First Listen
3:58 pm
Thu May 22, 2014

First Listen: Seun Kuti & Egypt 80, 'A Long Way To The Beginning'

Originally published on Wed May 28, 2014 12:07 pm

Here's the starting point for the story of Seun Kuti: He's the youngest son of Afrobeat pioneer Fela Kuti. He began playing with his father's band Egypt 80 at age 8 — and took it over upon his father's death just six years later.

(If you don't happen to know the catalog of Fela — a hell of a composer and dance bandleader, not to mention a "weed-puffing folk hero, energetic polygamist, political rabble-rouser and all-around badass," in the immortal words of our friend Will Hermes — stop right here and go look up his music: "Zombie," "Water No Get Enemy," "Shakara" and so on. Go ahead, we'll wait.)

Even so, it took Seun (pronounced "shay-oon") a while to take up his father's kingly mantle as a solo artist. For one thing, Seun's brother Femi, more than two decades his elder, had already created his own career following the path that Fela blazed. But even more centrally, Seun decided to bide his time until he'd found his own artistic voice. He eventually realized that Afrobeat was both his inheritance and his platform — funneled, however, through a 21st-century prism. His third album, A Long Way to the Beginning, is a solid articulation of that vision.

The 31-year-old certainly pays due respect to his roots. He's still playing with Egypt 80 — roughly three-quarters of whose membership remains from the Fela era. And in "Kalakuta Boy" — a track whose name summons up the memory of the Lagos compound his father founded and declared independent of the Nigerian government — Kuti sings, "I get knowledge 'cause a great man raised me / I show no fear 'cause the great man trained me."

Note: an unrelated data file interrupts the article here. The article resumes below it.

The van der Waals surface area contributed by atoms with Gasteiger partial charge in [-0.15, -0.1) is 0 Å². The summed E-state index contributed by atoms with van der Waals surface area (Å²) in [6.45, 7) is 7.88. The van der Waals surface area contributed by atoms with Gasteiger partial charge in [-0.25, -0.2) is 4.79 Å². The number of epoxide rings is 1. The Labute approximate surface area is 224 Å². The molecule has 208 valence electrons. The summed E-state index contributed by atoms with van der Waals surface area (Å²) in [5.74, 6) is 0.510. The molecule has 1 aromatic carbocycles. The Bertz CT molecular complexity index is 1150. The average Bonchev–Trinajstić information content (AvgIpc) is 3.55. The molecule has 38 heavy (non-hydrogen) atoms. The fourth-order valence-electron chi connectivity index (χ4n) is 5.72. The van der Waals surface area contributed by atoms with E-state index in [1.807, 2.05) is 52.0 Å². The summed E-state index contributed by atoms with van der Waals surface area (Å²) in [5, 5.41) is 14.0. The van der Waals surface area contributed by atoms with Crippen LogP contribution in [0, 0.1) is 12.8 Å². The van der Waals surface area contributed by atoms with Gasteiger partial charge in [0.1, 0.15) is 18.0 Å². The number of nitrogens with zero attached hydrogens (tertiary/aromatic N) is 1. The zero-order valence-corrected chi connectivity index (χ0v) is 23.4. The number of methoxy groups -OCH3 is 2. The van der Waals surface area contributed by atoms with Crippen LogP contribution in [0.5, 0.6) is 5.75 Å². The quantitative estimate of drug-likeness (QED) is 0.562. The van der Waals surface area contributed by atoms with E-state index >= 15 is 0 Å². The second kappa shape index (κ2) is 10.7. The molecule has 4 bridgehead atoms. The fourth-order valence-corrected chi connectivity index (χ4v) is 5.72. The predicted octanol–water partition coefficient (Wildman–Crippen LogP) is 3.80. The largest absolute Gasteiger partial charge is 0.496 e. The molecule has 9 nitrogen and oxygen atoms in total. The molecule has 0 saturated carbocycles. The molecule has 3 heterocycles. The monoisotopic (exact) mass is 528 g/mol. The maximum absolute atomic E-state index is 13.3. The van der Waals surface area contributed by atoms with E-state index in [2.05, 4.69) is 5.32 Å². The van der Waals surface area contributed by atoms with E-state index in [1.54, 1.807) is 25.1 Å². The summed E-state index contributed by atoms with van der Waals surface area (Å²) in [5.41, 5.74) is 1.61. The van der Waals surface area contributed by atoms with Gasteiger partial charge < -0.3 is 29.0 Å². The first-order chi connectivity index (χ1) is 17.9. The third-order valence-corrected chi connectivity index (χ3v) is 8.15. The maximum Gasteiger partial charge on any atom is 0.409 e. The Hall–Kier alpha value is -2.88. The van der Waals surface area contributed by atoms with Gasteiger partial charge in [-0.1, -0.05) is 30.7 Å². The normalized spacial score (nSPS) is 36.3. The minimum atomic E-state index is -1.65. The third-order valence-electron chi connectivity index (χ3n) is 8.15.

Unsurprisingly, Seun Kuti continues his father's tradition of speaking up to power, both onstage and off. After the the radical Islamist group Boko Haram kidnapped more than 270 girls in Nigeria last month and elicited international outrage, Kuti, who has repeatedly spoken out on this issue, helped organize a May 1 protest in Lagos that intended to goad Goodluck Jonathan's government into action. (The marchers were reportedly tear-gassed by police.)

Moreover, Kuti was schooled by his father not just in political perspectives, but also in crafting Afrobeat rhythms, textures and structure, albeit in an even harder-driving sound than what Fela offered. He's also, dare I say it, a better saxophone player than his dad.

Seun Kuti is at his strongest when he's updating both Fela's philosophies and the Afrobeat sound. It would be so easy for Seun — and Femi, for that matter — to do little more than tour the world as a tribute act. But instead, Seun Kuti brings in smart collaborators. Pianist and composer Robert Glasper produced A Long Way to the Beginning with him; Glasper also appears in several tracks as keyboardist. Dead Prez's M1, who has made something of a secondary career as a guest artist on international artists' politically charged tracks, contributes a verse to "IMF." Ghanaian-American rapper Blitz the Ambassador opens "African Smoke," and German-Nigerian singer Nneka brings soulful vocals to the laid-back closing track, "Black Woman."

The pinnacle of that dovetailing of old and new takes place in the fierce and irresistible track that opens the album, whose name is acronymized as "IMF." Kuti takes square aim at the World Bank and the progenitors of the international financial crisis — with a clever video that resurrects one of his father's most potent lyrical metaphors.

But just as in Fela's music, there remains ample room for joy, humor and exuberance amid the darkness and fury; the sweat, funk and beat dictate that right from the start. These tracks are for dancing -- if you're not moving, something may well be wrong. In "African Airways," Kuti sings, "We no know where we dey go, but they tell us make we fly." OK, so Kuti happens to be warning against neocolonialism in Africa in this track, but it's a good metaphor for this album. We might not realize where Seun Kuti is taking us when we get on board with A Long Way to the Beginning — but he sure knows where he's headed, and how to get us all there.

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